The teeth were restored with either a bulk-fill composite resin − XTRA, using one increment that was 4.0 mm thick, or using the conventional resin composite (Z100) that was placed and cured in eight increments with two increments in each proximal box and four increments in center, starting at one proximal box. For the incremental technique with Z100, a Teflon matrix used to standardize each composite resin increment before the insertion into the cavity . The composites were light cured using the LCU Bluephase G2 (Ivoclar Vivadent) by placing from the occlusal direction closest to the cavity according to manufacturer’s instructions: 20 s (s) for XTRA over the mesial box and 20 s over the distal box, and 40 s for each increment of Z100. The total energy for each filling technique was 50.2 J/cm 2 for the bulk-fill restorations, and 208.4 J/cm 2 for the incremental technique. The samples were restored in a device created to simulate an adjacent premolar and molar to allow interproximal contact during restoration . The cusp deformation data were obtained from the data analysis software (AqDados 7.02 and AqAnalisys data acquisition software; Lynx São Paulo, SP, Brazil). The strain values were recorded at 4 Hz during the restoration procedures and continued for 10 min after curing the last increment.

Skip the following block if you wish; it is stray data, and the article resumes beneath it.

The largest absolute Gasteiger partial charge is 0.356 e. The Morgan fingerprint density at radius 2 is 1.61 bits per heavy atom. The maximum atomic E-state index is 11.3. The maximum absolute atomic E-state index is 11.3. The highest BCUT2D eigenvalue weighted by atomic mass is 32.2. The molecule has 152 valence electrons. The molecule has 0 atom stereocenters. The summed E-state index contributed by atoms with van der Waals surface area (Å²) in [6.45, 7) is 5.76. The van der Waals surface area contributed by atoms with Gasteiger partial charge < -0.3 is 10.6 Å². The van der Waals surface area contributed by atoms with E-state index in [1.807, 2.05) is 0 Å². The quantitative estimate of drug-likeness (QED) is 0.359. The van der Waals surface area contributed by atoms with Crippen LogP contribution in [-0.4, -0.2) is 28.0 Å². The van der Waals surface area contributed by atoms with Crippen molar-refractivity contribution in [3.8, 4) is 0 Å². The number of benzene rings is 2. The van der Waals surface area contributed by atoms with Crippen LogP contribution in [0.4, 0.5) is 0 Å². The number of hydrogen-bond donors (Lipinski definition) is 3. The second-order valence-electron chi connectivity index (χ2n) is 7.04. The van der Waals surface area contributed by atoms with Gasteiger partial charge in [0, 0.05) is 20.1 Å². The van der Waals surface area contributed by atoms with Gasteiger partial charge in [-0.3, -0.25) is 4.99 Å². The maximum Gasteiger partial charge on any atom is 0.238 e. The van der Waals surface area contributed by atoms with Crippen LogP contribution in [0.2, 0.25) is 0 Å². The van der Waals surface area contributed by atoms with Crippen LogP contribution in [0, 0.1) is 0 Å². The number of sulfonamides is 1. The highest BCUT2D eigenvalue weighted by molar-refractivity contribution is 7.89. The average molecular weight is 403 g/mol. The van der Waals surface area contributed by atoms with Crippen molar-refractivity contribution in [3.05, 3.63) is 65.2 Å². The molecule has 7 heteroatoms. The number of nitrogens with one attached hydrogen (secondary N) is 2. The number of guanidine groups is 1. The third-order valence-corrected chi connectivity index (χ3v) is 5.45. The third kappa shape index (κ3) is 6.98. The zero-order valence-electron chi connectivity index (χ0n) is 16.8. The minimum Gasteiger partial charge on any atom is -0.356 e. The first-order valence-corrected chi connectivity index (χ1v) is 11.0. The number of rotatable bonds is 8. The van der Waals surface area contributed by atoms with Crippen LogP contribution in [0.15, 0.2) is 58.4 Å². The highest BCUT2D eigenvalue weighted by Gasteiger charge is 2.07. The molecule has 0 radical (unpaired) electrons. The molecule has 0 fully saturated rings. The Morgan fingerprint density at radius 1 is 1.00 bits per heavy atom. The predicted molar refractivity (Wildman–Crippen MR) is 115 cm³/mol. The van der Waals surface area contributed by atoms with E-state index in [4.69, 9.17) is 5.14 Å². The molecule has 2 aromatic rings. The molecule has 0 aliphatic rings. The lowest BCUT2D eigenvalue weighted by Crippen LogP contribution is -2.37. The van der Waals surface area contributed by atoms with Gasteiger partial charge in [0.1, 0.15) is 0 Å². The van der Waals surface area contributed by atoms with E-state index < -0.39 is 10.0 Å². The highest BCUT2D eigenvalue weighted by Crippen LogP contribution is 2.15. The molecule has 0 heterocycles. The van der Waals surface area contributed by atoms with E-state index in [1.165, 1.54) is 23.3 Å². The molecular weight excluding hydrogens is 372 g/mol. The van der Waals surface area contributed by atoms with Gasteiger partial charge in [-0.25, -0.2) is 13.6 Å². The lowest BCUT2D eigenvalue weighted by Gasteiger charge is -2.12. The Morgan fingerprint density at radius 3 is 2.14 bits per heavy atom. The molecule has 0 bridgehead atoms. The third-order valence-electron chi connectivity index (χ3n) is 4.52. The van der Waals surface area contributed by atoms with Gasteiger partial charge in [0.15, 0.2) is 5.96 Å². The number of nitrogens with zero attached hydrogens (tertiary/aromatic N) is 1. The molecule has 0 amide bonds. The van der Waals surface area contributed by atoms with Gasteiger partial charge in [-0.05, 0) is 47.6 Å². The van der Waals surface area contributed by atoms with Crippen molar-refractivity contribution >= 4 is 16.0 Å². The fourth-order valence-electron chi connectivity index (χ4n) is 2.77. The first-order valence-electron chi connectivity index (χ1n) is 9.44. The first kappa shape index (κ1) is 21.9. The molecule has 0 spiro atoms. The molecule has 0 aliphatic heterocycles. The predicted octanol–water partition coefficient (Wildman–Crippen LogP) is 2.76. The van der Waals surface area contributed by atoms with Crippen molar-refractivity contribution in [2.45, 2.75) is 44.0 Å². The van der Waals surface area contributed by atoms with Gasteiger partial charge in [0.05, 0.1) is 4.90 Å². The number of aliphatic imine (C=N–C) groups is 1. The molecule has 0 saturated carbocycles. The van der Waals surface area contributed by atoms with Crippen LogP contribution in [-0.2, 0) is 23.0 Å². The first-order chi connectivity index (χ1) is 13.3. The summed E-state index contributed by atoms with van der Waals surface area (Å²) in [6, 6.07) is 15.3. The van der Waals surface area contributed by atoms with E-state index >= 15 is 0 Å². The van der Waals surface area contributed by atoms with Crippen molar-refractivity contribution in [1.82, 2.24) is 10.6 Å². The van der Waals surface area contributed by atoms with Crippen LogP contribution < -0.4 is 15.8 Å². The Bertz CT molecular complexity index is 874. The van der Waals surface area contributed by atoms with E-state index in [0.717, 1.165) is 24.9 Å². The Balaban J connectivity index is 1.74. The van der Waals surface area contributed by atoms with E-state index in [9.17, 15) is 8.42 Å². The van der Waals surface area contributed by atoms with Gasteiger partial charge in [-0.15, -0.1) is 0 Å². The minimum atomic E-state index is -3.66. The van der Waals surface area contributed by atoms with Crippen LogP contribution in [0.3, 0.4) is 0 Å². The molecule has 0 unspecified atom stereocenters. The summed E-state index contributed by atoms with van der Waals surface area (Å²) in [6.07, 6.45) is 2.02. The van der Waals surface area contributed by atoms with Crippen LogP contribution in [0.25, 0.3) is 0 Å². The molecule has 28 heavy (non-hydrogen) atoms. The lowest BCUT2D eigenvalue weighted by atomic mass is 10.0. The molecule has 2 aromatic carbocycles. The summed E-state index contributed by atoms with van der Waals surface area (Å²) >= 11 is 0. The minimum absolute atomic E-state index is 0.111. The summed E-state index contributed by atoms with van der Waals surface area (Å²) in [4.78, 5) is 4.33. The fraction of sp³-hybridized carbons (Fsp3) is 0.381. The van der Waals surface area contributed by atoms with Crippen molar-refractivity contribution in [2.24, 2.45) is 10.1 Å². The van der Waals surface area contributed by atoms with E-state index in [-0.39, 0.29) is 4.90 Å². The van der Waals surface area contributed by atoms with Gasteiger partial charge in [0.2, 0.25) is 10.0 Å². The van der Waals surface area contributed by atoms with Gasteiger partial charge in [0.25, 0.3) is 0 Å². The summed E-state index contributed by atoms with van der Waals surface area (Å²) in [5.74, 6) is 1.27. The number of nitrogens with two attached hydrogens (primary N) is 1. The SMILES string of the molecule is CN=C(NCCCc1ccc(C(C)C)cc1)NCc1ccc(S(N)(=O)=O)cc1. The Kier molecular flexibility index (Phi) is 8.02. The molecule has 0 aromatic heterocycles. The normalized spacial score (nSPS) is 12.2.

Cusp deformation on micro-CT

The micro-CT virtually divides the object into cuts that are visualized in the form of a two-dimensional image. The slices can be transformed into a three-dimensional image by combination of the coordinates using associated software (Nrecom software version 1.6.10.1; DataViewer software version 1.5.1.2; CTAn, version 1.13; CTVol, version 2.0; SkyScan Bruker Belgium). To obtain the tomographic image two steps are necessary, first through the acquisition of the tomographic image and, later, the reconstruction of this image by specific software using the computer clustering system. From the reconstructed image, it is possible to analyze the internal structure of the sample. To evaluate the cusp deformation produced by the resin restorations, five teeth from each group were scanned using a micro-CT device (SkyScan 1272, Bruker, Belgium) at the following three time points: after cavity preparation; immediately after the photoactivation of the restorative materials; and after the restored teeth had been stored in water at 37 °C for 7 days ( Fig. 1 A–C.). To standardize and allow superimposition of the images, the teeth were placed in the micro-CT in the same position with the buccal face facing the door. On average, it took forty-five minutes to scan each tooth using the following parameters: exposure time of 1000 milliseconds, energy 100 KV–100 μA, 180° rotation at the 0.400 step, Cu filter of 0.11 mm thickness, and a 10 μm voxel size.

Fig. 1